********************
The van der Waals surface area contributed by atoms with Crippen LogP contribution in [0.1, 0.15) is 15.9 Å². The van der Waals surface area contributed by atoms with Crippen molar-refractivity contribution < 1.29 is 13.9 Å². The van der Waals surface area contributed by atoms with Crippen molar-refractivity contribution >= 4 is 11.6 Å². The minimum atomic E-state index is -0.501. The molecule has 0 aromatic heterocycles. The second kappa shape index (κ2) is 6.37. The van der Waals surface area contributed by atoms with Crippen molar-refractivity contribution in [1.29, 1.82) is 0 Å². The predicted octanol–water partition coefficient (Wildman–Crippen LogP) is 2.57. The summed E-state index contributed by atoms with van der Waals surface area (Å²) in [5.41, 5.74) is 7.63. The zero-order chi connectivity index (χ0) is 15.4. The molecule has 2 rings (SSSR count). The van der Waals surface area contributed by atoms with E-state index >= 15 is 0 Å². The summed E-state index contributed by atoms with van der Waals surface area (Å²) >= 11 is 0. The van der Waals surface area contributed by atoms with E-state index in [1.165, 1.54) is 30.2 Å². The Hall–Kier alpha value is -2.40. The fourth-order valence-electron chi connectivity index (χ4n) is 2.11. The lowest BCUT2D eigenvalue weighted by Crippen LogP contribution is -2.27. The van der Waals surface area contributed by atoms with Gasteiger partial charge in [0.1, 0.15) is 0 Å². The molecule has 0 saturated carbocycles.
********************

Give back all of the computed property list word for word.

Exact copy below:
The van der Waals surface area contributed by atoms with Crippen LogP contribution in [0.1, 0.15) is 15.9 Å². The van der Waals surface area contributed by atoms with Crippen molar-refractivity contribution < 1.29 is 13.9 Å². The van der Waals surface area contributed by atoms with Crippen molar-refractivity contribution >= 4 is 11.6 Å². The minimum atomic E-state index is -0.501. The molecule has 0 aromatic heterocycles. The second kappa shape index (κ2) is 6.37. The van der Waals surface area contributed by atoms with Crippen molar-refractivity contribution in [1.29, 1.82) is 0 Å². The predicted octanol–water partition coefficient (Wildman–Crippen LogP) is 2.57. The summed E-state index contributed by atoms with van der Waals surface area (Å²) in [5.41, 5.74) is 7.63. The zero-order chi connectivity index (χ0) is 15.4. The molecule has 2 rings (SSSR count). The van der Waals surface area contributed by atoms with E-state index >= 15 is 0 Å². The summed E-state index contributed by atoms with van der Waals surface area (Å²) >= 11 is 0. The van der Waals surface area contributed by atoms with E-state index in [1.165, 1.54) is 30.2 Å². The Hall–Kier alpha value is -2.40. The fourth-order valence-electron chi connectivity index (χ4n) is 2.11. The lowest BCUT2D eigenvalue weighted by Crippen LogP contribution is -2.27. The van der Waals surface area contributed by atoms with Gasteiger partial charge in [0.1, 0.15) is 0 Å². The molecule has 0 saturated carbocycles.